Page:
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In order to understand Grendel's motivation for his attack on Heorot, we need to examine Grendel's origins. For example, within the first 120 lines of the poem, we learn
That fiend from Hell,/that grim spirit, was called Grendel. . . . With fulsome monsters/this sorrowful man had stayed awhile,/since the Shaper [God] had condemned him/as Cain's kinsman. (ll. 101-107)
Because Grendel is related to Adam's son, Cain, who killed his brother Abel and was therefore cursed by God, Grendel was also banished "away from humankind" (l.110). At the same time, the poet tells us that "misbegotten creatures came to life then," and Grendel, described as "this sorrowful man," spent his time among these monsters and, over time, became one of them.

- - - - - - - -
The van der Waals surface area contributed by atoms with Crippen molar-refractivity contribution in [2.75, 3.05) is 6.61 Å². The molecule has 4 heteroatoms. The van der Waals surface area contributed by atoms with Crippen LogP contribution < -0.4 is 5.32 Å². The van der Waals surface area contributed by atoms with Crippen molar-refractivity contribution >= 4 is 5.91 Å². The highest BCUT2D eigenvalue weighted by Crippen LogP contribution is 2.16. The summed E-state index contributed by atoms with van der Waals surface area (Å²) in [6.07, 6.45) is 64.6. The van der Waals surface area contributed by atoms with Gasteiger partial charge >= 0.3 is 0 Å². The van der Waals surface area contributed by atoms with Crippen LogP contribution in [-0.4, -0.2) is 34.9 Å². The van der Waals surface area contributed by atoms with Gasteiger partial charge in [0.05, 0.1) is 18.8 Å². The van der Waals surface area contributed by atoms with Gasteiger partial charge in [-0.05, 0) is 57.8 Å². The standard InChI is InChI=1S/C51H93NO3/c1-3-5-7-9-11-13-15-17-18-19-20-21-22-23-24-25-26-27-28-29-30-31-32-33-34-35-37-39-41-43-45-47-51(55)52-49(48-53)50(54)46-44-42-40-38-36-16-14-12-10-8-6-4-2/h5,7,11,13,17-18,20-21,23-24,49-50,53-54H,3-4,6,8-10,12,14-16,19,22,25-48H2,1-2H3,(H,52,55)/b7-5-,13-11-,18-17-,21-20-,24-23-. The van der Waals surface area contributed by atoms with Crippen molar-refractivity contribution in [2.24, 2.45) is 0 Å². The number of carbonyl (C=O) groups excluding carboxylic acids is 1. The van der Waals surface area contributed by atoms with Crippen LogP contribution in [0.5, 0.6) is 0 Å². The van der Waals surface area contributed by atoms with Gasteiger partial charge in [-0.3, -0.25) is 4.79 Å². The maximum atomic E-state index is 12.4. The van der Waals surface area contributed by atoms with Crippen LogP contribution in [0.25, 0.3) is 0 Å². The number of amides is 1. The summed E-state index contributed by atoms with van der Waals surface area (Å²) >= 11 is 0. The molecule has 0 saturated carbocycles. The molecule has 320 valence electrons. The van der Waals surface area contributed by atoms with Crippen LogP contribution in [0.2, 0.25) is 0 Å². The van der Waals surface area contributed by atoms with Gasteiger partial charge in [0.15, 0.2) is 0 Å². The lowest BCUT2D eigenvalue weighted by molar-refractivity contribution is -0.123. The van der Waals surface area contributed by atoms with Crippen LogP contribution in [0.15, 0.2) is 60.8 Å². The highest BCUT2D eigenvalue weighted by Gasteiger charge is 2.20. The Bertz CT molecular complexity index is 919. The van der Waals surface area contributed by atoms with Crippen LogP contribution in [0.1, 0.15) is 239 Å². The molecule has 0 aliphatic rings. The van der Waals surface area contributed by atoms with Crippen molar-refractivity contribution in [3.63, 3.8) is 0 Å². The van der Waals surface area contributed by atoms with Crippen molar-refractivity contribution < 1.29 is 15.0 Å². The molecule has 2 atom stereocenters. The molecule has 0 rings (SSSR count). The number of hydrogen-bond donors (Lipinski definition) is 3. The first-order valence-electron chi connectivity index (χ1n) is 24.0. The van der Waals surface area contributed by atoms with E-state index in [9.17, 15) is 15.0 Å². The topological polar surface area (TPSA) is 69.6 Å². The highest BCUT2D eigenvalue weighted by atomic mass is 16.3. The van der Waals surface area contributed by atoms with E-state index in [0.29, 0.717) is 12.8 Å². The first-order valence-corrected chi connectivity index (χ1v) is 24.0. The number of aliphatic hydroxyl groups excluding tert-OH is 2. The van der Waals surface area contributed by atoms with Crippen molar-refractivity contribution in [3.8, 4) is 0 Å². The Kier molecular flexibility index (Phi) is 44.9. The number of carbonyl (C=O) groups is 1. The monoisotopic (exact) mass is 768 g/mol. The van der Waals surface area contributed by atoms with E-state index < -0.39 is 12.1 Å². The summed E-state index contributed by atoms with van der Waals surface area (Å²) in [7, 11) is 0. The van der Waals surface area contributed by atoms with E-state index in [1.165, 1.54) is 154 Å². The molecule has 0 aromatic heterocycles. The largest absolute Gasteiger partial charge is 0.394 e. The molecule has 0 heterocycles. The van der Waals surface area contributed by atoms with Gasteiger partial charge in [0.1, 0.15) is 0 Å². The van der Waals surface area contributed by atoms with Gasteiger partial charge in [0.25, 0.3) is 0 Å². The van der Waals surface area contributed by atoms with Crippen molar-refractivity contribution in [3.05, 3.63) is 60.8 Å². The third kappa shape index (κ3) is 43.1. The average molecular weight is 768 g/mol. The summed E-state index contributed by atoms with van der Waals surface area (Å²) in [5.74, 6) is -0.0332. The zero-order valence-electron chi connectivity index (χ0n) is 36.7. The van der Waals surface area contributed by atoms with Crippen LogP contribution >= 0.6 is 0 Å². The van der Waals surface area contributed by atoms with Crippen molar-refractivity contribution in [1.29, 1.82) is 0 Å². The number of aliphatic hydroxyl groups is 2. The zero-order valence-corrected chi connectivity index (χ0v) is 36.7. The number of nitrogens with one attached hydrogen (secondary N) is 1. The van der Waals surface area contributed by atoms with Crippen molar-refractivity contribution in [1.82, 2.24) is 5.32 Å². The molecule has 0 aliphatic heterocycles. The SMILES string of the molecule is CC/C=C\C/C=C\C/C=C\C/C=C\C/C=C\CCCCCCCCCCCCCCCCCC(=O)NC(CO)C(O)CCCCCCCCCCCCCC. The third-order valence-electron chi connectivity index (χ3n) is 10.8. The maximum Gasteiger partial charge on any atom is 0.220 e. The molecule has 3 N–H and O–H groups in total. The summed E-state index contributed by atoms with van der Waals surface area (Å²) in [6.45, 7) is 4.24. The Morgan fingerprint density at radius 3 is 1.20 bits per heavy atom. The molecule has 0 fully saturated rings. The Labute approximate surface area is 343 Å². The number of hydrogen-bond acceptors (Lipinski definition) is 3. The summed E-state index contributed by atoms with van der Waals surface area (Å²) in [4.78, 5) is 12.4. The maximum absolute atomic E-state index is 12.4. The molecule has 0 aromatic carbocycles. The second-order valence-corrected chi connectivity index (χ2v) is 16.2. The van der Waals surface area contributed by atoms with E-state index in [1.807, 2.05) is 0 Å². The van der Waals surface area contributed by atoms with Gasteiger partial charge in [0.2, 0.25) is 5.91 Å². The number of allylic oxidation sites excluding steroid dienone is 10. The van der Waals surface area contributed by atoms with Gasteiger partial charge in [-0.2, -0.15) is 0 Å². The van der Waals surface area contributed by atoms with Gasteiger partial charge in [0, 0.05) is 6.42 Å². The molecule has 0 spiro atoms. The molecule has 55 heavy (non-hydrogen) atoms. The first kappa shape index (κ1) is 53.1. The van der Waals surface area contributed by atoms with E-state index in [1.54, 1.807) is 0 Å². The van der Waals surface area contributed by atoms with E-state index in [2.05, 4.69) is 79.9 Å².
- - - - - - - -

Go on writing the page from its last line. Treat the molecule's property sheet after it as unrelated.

The key to Grendel's nature, as well as his behavior, is that he was once a man who has been banished from the world of men and has lived with monsters so long--who are at war with God--that Grendel too becomes a monster at war with mankind. We see this in his approach to Heorot when Hrothgar's men, "the Ring-Danes after the beer-party," went to sleep:
The sinful creature,/grim and greedy, was instantly ready,/savage and spiteful. . . . (ll.120-122)
In other words, Grendel's attack on Heorot is simply an act of spite. He attacks men because he knows that he can no longer share in the camaraderie and celebrations of mankind. And this spite is all the stronger because Grendel knows that he was once part of mankind and is forever shut out of that fellowship.
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